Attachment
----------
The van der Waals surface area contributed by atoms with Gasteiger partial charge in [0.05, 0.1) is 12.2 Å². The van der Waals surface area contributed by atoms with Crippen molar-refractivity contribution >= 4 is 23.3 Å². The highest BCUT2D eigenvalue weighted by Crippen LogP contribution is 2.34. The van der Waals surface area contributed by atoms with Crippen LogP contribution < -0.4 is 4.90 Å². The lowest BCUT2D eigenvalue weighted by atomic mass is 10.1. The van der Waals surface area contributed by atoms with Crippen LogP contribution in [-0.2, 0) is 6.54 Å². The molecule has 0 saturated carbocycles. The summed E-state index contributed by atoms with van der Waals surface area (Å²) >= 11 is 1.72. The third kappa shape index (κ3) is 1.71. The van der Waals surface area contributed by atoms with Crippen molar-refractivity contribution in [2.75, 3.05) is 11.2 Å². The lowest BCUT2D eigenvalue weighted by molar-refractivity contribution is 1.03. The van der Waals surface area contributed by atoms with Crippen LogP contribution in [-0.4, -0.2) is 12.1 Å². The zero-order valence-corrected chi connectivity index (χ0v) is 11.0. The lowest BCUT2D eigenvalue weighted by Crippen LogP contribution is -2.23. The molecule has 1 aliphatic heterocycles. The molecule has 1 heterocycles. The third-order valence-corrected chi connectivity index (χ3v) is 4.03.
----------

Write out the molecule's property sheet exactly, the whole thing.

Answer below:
The van der Waals surface area contributed by atoms with Gasteiger partial charge in [0.05, 0.1) is 12.2 Å². The van der Waals surface area contributed by atoms with Crippen molar-refractivity contribution >= 4 is 23.3 Å². The highest BCUT2D eigenvalue weighted by Crippen LogP contribution is 2.34. The van der Waals surface area contributed by atoms with Crippen LogP contribution < -0.4 is 4.90 Å². The lowest BCUT2D eigenvalue weighted by atomic mass is 10.1. The van der Waals surface area contributed by atoms with Crippen LogP contribution in [-0.2, 0) is 6.54 Å². The molecule has 0 saturated carbocycles. The summed E-state index contributed by atoms with van der Waals surface area (Å²) >= 11 is 1.72. The third kappa shape index (κ3) is 1.71. The van der Waals surface area contributed by atoms with Crippen molar-refractivity contribution in [2.75, 3.05) is 11.2 Å². The lowest BCUT2D eigenvalue weighted by molar-refractivity contribution is 1.03. The van der Waals surface area contributed by atoms with Crippen LogP contribution in [-0.4, -0.2) is 12.1 Å². The zero-order valence-corrected chi connectivity index (χ0v) is 11.0. The lowest BCUT2D eigenvalue weighted by Crippen LogP contribution is -2.23. The molecule has 1 aliphatic heterocycles. The molecule has 1 heterocycles. The third-order valence-corrected chi connectivity index (χ3v) is 4.03.